In my paramotor adventures, the only thing that I never was confortable with was the weather....(and the "good conditons to fly" window in paramotor is quite narrow)

as in:
before flight....this weather looks ok to me but am I right, am I missing something
in flight....weather is getting rougher...is it beacause of that hill, is it going to pass, is it going to get worse....should I go back...

This only comes with experience, so while waiting to get your own experience, borrow from others...listen to what old(er) pilots say, tell them what you intend to do and ask if they think it is wise.

Also, your instructor will never put you in a plane and say "off you go"if he does not think you're ready
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timbaeyens
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Re: Im afraid

Post by timbaeyens » Fri Jun 05, 2020 7:19 pm

Soaring is dangerous by statistics:
https://chessintheair.com/the-risk-of-d ... t-we-love/
More so in the mountains than in flat lands, but still.

Before I read more about statistics, I deemed soaring to be in the same league of being dangerous as motorbike riding. Similarly once own actions, precautions, training, etc has an impact.

robin00795
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Location: France , Lyon

Re: Im afraid

Post by robin00795 » Sun Jun 07, 2020 9:10 pm

thanks everyone for your answers, Im defo looking forward starting gliding on the 22 june , will keep you updated

be_adairing
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Re: Im afraid

Post by be_adairing » Thu Jun 11, 2020 2:45 pm

i'm told that most accidents are in competitions where experienced pilots push themselves too hard - therefore non-competition soaring is safer than the overall stats would suggest.

Paul

robin00795
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Re: Im afraid

Post by robin00795 » Fri Jun 12, 2020 4:02 am

but how come so many people stall in final ? is it true that a stall can only happen when you have the nose above horizon ? really no other conditions can cause it ? apart of the upand down real quick manever that you obviously dont do in final, how come some glider accident report simply say : glider started nosediving without any reason, oh my... and for the spin , I understand it is caused by a slight drift outside a turn or a stall inside a turn , but how come I cant replicate this in condor , Im really trying to die sometime in final approach , stalling etc .. but never manage to really crash and everytime its quite easy to take control again before a stall /spin

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wickid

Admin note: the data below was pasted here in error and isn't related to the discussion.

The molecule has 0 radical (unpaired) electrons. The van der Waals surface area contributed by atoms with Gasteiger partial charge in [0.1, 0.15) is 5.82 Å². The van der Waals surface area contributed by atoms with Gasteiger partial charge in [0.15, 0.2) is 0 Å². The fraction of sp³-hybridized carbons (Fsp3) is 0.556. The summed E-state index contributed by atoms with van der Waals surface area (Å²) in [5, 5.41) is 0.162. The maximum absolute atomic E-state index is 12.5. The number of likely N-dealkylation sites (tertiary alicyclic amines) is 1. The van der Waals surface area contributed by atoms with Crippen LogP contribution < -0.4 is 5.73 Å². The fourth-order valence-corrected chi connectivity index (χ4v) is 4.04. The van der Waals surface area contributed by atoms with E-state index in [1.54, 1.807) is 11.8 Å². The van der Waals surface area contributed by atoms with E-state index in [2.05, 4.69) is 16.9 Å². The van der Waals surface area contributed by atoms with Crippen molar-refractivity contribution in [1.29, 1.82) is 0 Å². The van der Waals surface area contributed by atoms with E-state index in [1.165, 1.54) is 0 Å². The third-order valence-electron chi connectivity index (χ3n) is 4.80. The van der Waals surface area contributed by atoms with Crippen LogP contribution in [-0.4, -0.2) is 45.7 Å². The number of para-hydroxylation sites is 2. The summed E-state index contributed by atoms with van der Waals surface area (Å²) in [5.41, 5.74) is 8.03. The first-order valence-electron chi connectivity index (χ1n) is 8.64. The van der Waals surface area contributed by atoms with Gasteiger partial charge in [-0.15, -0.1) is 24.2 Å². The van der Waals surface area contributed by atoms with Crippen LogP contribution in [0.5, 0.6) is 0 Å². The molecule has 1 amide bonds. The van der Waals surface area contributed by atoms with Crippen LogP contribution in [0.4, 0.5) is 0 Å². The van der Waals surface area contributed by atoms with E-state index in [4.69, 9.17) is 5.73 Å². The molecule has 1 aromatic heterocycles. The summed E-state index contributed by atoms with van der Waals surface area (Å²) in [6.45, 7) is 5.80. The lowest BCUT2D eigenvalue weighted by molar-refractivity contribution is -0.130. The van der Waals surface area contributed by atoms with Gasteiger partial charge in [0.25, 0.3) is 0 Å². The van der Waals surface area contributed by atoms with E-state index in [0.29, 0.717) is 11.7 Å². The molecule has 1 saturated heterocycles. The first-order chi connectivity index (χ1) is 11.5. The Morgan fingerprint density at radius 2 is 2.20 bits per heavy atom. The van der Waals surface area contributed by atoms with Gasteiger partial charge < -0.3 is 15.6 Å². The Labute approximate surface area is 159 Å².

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Re: Im afraid

Post by wickid » Fri Jun 12, 2020 7:17 am

Couple of reasons:

- goal fixation. Trying to stretch a glide to where you want to land by pulling the nose up in stead of closing the brakes

- low level turn and being afraid to hit the wingtip on the ground thus using too much rudder

- normally when turning at altitude your inside wing appears to move backwards over the background. At some altitude this reverses (depending on airspeed, altitude and wingspan). The wingtip moving forward with respect to the background gives the impression of flying too fast causing people to try and slow down

- wind gradient in strong winds and not having some overspeed to compensate (I use half the headwind component as additional speed as a rule of thumb)

These are all things that get taught in training. In the pattern you are pretty much only using the sight picture outside and the airspeed indicator. Rest of the instruments become irrelevant.

As for stalling. This is only a factor of angle of attack. That is the angle the "wind" makes with the direction where the aircraft is travelling. If it exceeds the maximum for the wing you stall. This can be at any speed and any attitude. Think about a winchlaunch. Nose is pointed 45 degrees up but you are not stalled. You can also point the nose straight down with little speed and pull hard and you will stall in some planes.

But don't worry. Your instructors will teach you how to recognise a stall and avoid it. And will also teach you how to recover from a stall at a safe altitude so you know what to do when you get into one accidentally.
PH-1504, KOE
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MrHerisson
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Re: Im afraid

Post by MrHerisson » Fri Jun 12, 2020 10:38 am

robin00795 wrote: